I stand on the platform at Workington station and wait for the train, or if I'm running late and the train is on time (it is VERY occasionally slightly early) get straight on. Sometimes I exchange a word with a fellow commuter, but it is early in the morning. Once I missed the train I was intending to get, but only once - they will usually wait if they see you running over the bridge). I was told the other week that Workington station is a lovely station. I'm not sure which Workington they're talking about as lovely isn't the word I'd use. Aside from Dilbert (or whoever is working that day), a waiting room (which is rarely open - you have to request it from Dilbert) and some flower pots and a few seagulls and piegeons, there isn't really anything there. I mean, it's not like there's toilets, a shop or other such luxuries! But I suppose if we're comparing it to others then I suppose at least there is a person there, even if it is Dilbert who doesn't really have a clue what's going on. Staff seem happy to let you know if the train is going to be arriving in 2 minutes, but 5 minutes late or more and staff are nowhere to be seen - it's the same on the trains.
Ah, here is comes. It used to make me laugh. It made my sister-in-law laugh when she saw it. The one-carriage train. Those of you in the south probably won't have seen anything like it - a one-carriage train. Occasionally it does have two or even three - in fact the 8:20am has two. But this isn't usual for the early trains. I used not to like the 8:20am train (aside from the fact that it is always late) as there was an old woman with a yapping dog on the opposite platform...but thankfully I haven't seen the old woman or the dog for a year or so - tragic.
There's lots of things to see on my journey (mainly sheep), although in winter there's nothing there as it's dark. I do sometimes wonder if the sheep actually cease to exist when I can't see them - perhaps they fly south for the winter? Talking of sheep, I once watched a sheep decompose outside Aspatria, it went on for weeks (it felt like months).....every day it decomposed more until finally it was removed. I really felt sorry for the other poor sheep in the field who had to watch this happen, it was bad enough and traumatic enough for me. Of course though this cannot be blamed on Northern Rail, this is the Aspatrian farmer's responsibility. There's also the sea to see (although the view is best between Whitehaven and Workington) and some beautiful sun rises and sunsets at the right time of year, more sheep, some cows, and well, more sheep really.
Something which I didn't know about before I came to Cumbria was the concept of request stops. My train stops at Maryport and Wigton before reaching Carlisle. But it will also stop at Flimby, Aspatria and Dalston on request. It's very rare that it doesn't stop at Aspatria, and it generally stops at all stations on the busy trains. If you're on the platform you need to stick your hand out like hailing a bus - all very strange. If you are ever travelling on this line and need to get off at Flimby, in case the conductor doesn't warn you, there is a BIG gap between the train and the platform, you will need to jump.
Finally, 50 minutes later (unless there are problems) I arrive in Carlisle at platform 2. I finish reading my book, playing on my DS (or whatever I'm doing) and make my merry way over the bridge, through Carlisle station and off to work.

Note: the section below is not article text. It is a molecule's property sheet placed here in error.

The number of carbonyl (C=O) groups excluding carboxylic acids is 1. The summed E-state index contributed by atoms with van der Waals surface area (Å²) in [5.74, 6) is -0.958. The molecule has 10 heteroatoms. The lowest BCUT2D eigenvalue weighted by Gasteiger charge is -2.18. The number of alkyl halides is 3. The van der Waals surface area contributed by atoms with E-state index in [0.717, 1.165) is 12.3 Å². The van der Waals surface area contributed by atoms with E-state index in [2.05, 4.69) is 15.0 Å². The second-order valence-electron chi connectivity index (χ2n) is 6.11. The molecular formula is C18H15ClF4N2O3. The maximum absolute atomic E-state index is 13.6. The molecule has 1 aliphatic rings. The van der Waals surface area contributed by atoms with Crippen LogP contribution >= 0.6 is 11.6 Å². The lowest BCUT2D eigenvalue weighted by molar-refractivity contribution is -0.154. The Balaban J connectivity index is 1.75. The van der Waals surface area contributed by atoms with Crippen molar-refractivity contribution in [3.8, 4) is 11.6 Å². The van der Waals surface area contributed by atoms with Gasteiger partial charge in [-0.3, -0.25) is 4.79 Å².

I haven't told you about Carlisle station. There's not a lot to say really - yes there's toilets (the ones by platform 3 are better than the others), there's also a (very small) WHSmiths, and a couple of coffee places, but they're not open all the time (very annoying). Very recently Carlisle station got a cash machine - about time. There is some excitement at Carlisle station....if you look above there is a wire mesh under the roof which collects dead pigeons. If you've ever got some time to kill at Carlisle station then have a look up, and try and count the dead birds. Or, you could stand and stare at the trainspotters and get angry - after all they are choosing to stand around at Carlisle station...whereas I am doing it because my bloody train is late.
Actually there was a bit of excitement last year as scenes from the Bollywood movie "Mr Bhatti on Chutti" (holiday) were filmed at Carlisle station - you can read about it here and see some pictures of the station - http://www.northwestvision.co.uk/page/mr-bhatti-on -chutti-production
---Did I tell you about the time...?---
Ok, so you've made it this far I hope you're enjoying the journey. You've had the excitement of Bollywood, but now I'm going to share with you some of the events which stand out from the past few years.
Of course there was the time that our train was slightly late (nothing new there then) and as a result it was a freight train which hit and killed 6 cows who were stood in the middle of the railway just outside Wigton. If it had been our little one carriage train we might have derailed. As it happens instead we were delayed an hour or so, and got a bus to Carlisle (quite impressed they didn't leave us stranded). On the way home that night we saw the pile of dead cows, and I for one was most disappointed not to be compensated with a nice juicy steak!
Earlier this year there was some flooding. Sure enough on the rail websites it said that normal service was running on my line. However, on arrival at Carlisle station at 5:15pm, the screen stated that the train was cancelled. This is not by any means the only time that something like this has happened, but I'll use this incident as an example. There are no Northern Rail staff at Carlisle station - this is very convenient for them. It means that when the train is cancelled, myself and the other commuters have to ask the Virgin staff what is happening. As nice as the Virgin staff are, unsurprisingly they don't know anything about what is happening with the Northern Rail trains. They have to put up with all the moans about Northern Rail, and this isn't fair - so my apologies to Virgin staff (on this occasion anyway!). Of course Northern Rail had no intention of putting on a replacement bus service. I met a couple of other commuters who were wondering what to do - although the rail staff had told us that the roads were impassable, we hedged our bets and walked to Carlisle bus station. On that day I'd actually left my purse at home (just had my train ticket in my bag) so literally had no money or way of getting money. Thankfully a fellow commuter kindly paid my bus fare. If it wasn't for that I'd have to have phoned hubby to come out and pick me up.